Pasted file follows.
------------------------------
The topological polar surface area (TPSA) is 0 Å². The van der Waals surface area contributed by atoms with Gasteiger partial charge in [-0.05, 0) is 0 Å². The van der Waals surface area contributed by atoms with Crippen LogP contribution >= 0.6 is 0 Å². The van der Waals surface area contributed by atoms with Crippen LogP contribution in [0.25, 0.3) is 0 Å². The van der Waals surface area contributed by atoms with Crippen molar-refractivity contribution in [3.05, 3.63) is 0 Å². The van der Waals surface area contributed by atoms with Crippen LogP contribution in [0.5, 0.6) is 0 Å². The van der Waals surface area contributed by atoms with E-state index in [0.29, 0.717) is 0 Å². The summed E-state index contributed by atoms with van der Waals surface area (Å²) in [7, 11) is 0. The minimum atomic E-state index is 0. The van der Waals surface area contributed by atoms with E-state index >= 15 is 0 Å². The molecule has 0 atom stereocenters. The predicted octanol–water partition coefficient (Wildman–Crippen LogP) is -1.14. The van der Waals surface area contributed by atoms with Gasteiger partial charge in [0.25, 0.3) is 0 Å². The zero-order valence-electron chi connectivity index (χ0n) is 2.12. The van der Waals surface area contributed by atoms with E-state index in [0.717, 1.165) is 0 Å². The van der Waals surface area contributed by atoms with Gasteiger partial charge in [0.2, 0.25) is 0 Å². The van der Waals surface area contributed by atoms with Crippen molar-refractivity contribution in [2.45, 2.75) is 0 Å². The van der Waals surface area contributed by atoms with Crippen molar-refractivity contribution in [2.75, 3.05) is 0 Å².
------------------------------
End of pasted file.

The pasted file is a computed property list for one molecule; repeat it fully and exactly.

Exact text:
The topological polar surface area (TPSA) is 0 Å². The van der Waals surface area contributed by atoms with Gasteiger partial charge in [-0.05, 0) is 0 Å². The van der Waals surface area contributed by atoms with Crippen LogP contribution >= 0.6 is 0 Å². The van der Waals surface area contributed by atoms with Crippen LogP contribution in [0.25, 0.3) is 0 Å². The van der Waals surface area contributed by atoms with Crippen molar-refractivity contribution in [3.05, 3.63) is 0 Å². The van der Waals surface area contributed by atoms with Crippen LogP contribution in [0.5, 0.6) is 0 Å². The van der Waals surface area contributed by atoms with E-state index in [0.29, 0.717) is 0 Å². The summed E-state index contributed by atoms with van der Waals surface area (Å²) in [7, 11) is 0. The minimum atomic E-state index is 0. The van der Waals surface area contributed by atoms with E-state index >= 15 is 0 Å². The molecule has 0 atom stereocenters. The predicted octanol–water partition coefficient (Wildman–Crippen LogP) is -1.14. The van der Waals surface area contributed by atoms with Gasteiger partial charge in [0.25, 0.3) is 0 Å². The zero-order valence-electron chi connectivity index (χ0n) is 2.12. The van der Waals surface area contributed by atoms with E-state index in [0.717, 1.165) is 0 Å². The van der Waals surface area contributed by atoms with Gasteiger partial charge in [0.2, 0.25) is 0 Å². The van der Waals surface area contributed by atoms with Crippen molar-refractivity contribution in [2.45, 2.75) is 0 Å². The van der Waals surface area contributed by atoms with Crippen molar-refractivity contribution in [2.75, 3.05) is 0 Å².